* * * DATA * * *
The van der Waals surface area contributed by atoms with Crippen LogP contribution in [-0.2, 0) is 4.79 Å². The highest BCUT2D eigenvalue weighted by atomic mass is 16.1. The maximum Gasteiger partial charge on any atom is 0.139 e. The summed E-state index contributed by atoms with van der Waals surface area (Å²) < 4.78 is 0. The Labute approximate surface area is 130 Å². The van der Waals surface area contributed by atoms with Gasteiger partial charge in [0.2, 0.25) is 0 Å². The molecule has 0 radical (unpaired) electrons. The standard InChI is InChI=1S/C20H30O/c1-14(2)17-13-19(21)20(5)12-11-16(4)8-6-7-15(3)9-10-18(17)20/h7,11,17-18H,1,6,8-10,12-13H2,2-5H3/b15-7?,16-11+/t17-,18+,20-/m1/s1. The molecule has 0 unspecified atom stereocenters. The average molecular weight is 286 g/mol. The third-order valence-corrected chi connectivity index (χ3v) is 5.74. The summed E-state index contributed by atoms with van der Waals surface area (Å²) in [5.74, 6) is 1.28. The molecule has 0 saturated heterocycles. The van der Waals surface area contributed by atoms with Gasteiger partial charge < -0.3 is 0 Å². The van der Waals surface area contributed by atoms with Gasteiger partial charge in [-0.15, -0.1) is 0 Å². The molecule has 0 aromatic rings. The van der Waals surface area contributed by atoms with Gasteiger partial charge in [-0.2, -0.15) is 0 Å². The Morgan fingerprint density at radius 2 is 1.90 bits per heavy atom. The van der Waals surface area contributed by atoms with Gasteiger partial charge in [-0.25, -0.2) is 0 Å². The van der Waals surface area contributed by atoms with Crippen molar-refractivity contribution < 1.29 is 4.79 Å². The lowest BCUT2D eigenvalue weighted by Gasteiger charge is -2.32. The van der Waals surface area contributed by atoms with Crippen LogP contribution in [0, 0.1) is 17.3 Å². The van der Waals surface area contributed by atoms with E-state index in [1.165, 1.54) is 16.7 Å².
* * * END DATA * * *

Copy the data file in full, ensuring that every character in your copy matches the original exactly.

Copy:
The van der Waals surface area contributed by atoms with Crippen LogP contribution in [-0.2, 0) is 4.79 Å². The highest BCUT2D eigenvalue weighted by atomic mass is 16.1. The maximum Gasteiger partial charge on any atom is 0.139 e. The summed E-state index contributed by atoms with van der Waals surface area (Å²) < 4.78 is 0. The Labute approximate surface area is 130 Å². The van der Waals surface area contributed by atoms with Gasteiger partial charge in [0.2, 0.25) is 0 Å². The molecule has 0 radical (unpaired) electrons. The standard InChI is InChI=1S/C20H30O/c1-14(2)17-13-19(21)20(5)12-11-16(4)8-6-7-15(3)9-10-18(17)20/h7,11,17-18H,1,6,8-10,12-13H2,2-5H3/b15-7?,16-11+/t17-,18+,20-/m1/s1. The molecule has 0 unspecified atom stereocenters. The average molecular weight is 286 g/mol. The third-order valence-corrected chi connectivity index (χ3v) is 5.74. The summed E-state index contributed by atoms with van der Waals surface area (Å²) in [5.74, 6) is 1.28. The molecule has 0 saturated heterocycles. The van der Waals surface area contributed by atoms with Gasteiger partial charge < -0.3 is 0 Å². The van der Waals surface area contributed by atoms with Gasteiger partial charge in [-0.15, -0.1) is 0 Å². The molecule has 0 aromatic rings. The van der Waals surface area contributed by atoms with Gasteiger partial charge in [-0.2, -0.15) is 0 Å². The Morgan fingerprint density at radius 2 is 1.90 bits per heavy atom. The van der Waals surface area contributed by atoms with Gasteiger partial charge in [-0.25, -0.2) is 0 Å². The van der Waals surface area contributed by atoms with Crippen molar-refractivity contribution < 1.29 is 4.79 Å². The lowest BCUT2D eigenvalue weighted by Gasteiger charge is -2.32. The van der Waals surface area contributed by atoms with Crippen LogP contribution in [0, 0.1) is 17.3 Å². The van der Waals surface area contributed by atoms with E-state index in [1.165, 1.54) is 16.7 Å².